Stress, tension, dis-ease, unrest, when your body has had enough you feel it.  It may be a pinch in your neck, a crick in your back or feeling like your head is between two vice grips becoming ever so tighter.  Most of us sense when it has gotten this far, but few notice the symptoms when they are only whispers.  Where are you holding stress and tension and what is your body trying to tell you?

What are you holding in your hand right now?  A pen, mouse? A tablet, phone?  How is your grip, is it loose?  Relaxed?  Draw your attention to your fingers, to your hand, up your arm.  Most likely you are holding that thing as if someone is going to take it away and never give it back!  This is un-necessary tension.  We are adding undue stress onto our bodies all day long without a moments sense of awareness until it’s too late and the tension has become torture.  Continued tension held in the body can lead to health issues beyond the pain itself lending to chronic diseases and cancer.  

Back in the cave man days the flight or fight response served it’s purpose.  If we’d see a saber tooth tiger, we’d muster the energetic resources to fight or flee.  You were either successful or dead.  Today’s saber tooth tigers are much less dramatic and come with greater frequency and while our diets may be paleo our stress reactions are far from it.  We are stressed.  Assaulted daily from our outside world but also from our own selves with little direct outlet.  The fight stays within.

There is a direct connection to emotional stress and if not dealt with, how it shows up physically in our bodies.  Better addressing our stress includes giving some attention to our subconscious processing systems as well.  Where you hold stress in your body can give you clues to deeper level issues.  Our bodies are mirrors reflecting our emotions.  Tension in the shoulders can reflect resistance to your responsibilities or pressure on you to perform them.  Stiffness into the neck can indicate resistance to different ways of thinking or having to do something you don’t want to do.  In-flexibility in the core/mid back represents a psychological or emotional inflexibility.  The inability to go with the flow or release fears can be tied to mid back discomfort.  The lower back is the part of the body that supports your body weight.  It relates to notions of survival, security and feeling supported.  If you are feeling insecure and unable to meet others expectations or your own, or feelings of being a burden you may feel tension in your low back. Pay attention to your stress.  Where it is in your body and how it shows up.  Feel the tension and focus on it’s release.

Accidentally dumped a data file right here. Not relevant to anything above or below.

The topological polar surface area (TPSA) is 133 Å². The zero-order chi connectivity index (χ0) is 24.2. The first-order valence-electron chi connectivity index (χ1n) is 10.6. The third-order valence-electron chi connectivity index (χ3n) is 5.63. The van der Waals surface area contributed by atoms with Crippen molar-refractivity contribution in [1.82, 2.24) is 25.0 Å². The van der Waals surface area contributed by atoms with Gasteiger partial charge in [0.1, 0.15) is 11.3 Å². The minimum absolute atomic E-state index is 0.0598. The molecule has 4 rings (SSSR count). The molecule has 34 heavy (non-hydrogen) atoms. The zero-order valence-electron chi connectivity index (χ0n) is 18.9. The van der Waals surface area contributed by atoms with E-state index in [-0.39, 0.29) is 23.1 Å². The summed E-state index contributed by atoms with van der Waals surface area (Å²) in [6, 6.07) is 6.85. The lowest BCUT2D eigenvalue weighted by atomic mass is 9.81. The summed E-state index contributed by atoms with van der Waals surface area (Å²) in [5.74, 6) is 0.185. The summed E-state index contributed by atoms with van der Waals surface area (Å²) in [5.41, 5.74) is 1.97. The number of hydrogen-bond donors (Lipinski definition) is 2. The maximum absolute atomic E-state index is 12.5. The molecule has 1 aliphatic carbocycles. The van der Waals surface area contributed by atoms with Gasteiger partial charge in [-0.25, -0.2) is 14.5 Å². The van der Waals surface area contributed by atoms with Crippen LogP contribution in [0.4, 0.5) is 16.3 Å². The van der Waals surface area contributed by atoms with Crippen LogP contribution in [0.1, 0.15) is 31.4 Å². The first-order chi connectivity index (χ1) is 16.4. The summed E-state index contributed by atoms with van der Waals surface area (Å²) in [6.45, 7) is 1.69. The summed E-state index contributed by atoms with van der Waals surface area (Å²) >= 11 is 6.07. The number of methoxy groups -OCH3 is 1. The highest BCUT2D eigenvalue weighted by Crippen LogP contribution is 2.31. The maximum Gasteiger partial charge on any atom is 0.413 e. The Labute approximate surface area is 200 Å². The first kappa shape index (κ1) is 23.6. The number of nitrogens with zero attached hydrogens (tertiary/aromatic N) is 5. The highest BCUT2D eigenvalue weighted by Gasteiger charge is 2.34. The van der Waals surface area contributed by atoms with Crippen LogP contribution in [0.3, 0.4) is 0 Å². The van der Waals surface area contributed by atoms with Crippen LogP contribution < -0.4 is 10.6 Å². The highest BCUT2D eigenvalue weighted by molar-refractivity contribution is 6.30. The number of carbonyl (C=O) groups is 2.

You may not be ready to overhaul all the stressors in your life, but you can control your reactions to the stresses you do have.  The first step is noticing what you notice.  If you want to hear your body whisper, listen!  Do this right now. — Ask yourself, “Where am I holding tension?”  Scan your body. Start at the top or your head and work your way down.  Take notice of as many body parts as you can.   Wrinkle up your forehead, then relax it.  Clench your jaw shut, then relax.  Shrug your shoulders up, then drop them. Notice how much further down they drop.  How about your stomach, are you sucking in your gut?  Are you squeezing your buttocks together in your seat?  You’re not gonna fall off your chair!  Relax!  Your body is working hard enough. Relax your thighs, your calves.  Point and flex your feet.  Wiggle your toes.  Scan your full body again quickly and take a couple big deep breaths.  Breathe away the last of that tension.  Bring awareness to your body frequently throughout the day.  You will start to notice more little things as you practice.  The more you can release the unnecessary tension in your body the easier it will be to muster the resources during those times of true physical and emotional stress.   

Where do you stress?  Now stress less!  It is fascinating to think, with a little attention we could not only feel the tension at the onset but with practice start to also identify the source and address the root cause.  Fight or flight’s got nothing on us.  We’ve evolved.